The life cycle of a tomato plant may be divided into three stages of growth

  1. The Leaf
  2. The Flower
  3. The Fruit

Growing tomatoes successfully is all about understanding what tomato plants like at the different stages of their growth. Also, how to avoid the common problems found at each of these stages.

1. The leaf stage

The leaf stage is when plants are developing both their roots and top growth. Nitrogen is the most important nutrient at this stage along with all the other elements in smaller amounts.

Greenhouse Leaves - Three Stages of Growth In Tomato Plants
It’s a jungle in there!

Each stage has a common problem to avoid

.

Too many leaves

If you’ve grown tomatoes in the past and found that you’ve been overwhelmed by lots of green healthy leaves and hardly any tomatoes, it is because the plants have received too much nitrogen just before the flowering stage.

This is often the result of transplanting into the final position – and lots of new compost containing a lot of nitrogen – just before the plants have begun to flower.

Too much nitrogen will keep a plant in the leaf growing stage longer than is desired.

Pro Tip: It’s best to transplant into the final position after the plants have begun to flower. However, if your plants are still only around 6 to 10 inches tall, after your last frost, planting in final position before flowering will be fine as there is still a lot of growing to do before the flowering stage.

Reacting To The Season – Low Light Levels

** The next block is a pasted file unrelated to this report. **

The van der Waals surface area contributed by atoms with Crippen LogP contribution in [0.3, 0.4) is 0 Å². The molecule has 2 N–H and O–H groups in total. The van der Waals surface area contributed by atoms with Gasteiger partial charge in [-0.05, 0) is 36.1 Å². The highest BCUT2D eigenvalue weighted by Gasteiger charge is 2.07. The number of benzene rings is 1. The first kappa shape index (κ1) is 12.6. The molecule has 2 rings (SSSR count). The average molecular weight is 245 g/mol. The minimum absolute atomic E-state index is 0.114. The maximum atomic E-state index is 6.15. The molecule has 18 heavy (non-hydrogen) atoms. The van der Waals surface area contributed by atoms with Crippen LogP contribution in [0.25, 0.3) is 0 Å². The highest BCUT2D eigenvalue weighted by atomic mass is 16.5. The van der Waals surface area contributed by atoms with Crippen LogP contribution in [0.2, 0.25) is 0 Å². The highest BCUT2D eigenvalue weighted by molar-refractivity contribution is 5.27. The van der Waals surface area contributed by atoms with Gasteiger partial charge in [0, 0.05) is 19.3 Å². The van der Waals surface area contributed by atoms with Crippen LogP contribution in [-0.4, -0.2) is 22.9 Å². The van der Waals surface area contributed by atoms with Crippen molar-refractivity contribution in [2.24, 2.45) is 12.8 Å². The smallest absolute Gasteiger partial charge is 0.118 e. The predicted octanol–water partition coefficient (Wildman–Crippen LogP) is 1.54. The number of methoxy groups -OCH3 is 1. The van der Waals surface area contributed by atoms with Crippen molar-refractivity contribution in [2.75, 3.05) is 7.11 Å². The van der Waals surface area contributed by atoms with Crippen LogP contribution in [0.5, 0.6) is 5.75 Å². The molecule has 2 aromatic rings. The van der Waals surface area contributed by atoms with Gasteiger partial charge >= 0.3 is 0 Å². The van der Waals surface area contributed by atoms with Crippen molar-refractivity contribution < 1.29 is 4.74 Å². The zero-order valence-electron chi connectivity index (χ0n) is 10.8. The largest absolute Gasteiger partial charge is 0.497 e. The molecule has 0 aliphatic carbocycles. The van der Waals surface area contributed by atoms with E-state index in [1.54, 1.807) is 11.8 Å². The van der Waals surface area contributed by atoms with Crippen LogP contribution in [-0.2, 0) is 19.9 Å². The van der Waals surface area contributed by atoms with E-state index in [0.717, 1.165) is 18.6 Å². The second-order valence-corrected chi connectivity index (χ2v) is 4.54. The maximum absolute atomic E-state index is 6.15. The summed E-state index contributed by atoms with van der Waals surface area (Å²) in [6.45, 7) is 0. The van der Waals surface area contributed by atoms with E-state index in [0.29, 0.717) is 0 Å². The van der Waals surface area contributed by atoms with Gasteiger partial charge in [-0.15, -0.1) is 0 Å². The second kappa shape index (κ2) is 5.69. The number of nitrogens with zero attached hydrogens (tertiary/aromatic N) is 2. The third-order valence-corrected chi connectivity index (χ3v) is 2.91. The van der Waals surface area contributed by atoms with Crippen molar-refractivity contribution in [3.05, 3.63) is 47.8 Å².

Tomato Flowers
They used to grow tomato plants just for their flowers!

Plenty of sunshine in the spring will encourage early flowering and a lot of flowers.

However, sometimes, owing to long periods of dull weather in the spring, the development of buds and flowers is delayed.

At such times I plant many of my tall varieties into their containers before they come into flower – they are just too big to keep in 5inch pots any longer!

This will delay flowering by a week or so and make the plants more leafy, but I would rather have healthy plants that mature slightly later, than pot-bound weaklings. I will probably need to remove some of the lower leaves though!

2. The flowering stage

It’s exciting to see flowers open because each one is a potential tomato! However, it is important to be aware of Blossom Drop – this happens when flowers fail to pollinate and the flower buds drop off the end of their stems.

Blossom Drop

Whole trusses and clusters of flowers can fail which is very disappointing. This is because flowers fail to set (fertilise) owing to very dry or very damp weather.

Stress can also cause plants to abort their flowers if they feel they cannot cope because of poor growing conditions or being over-watered or over-fed etc.

Pro Tip: Tap and mist plants to help pollinate flowers.

When growing conditions are poor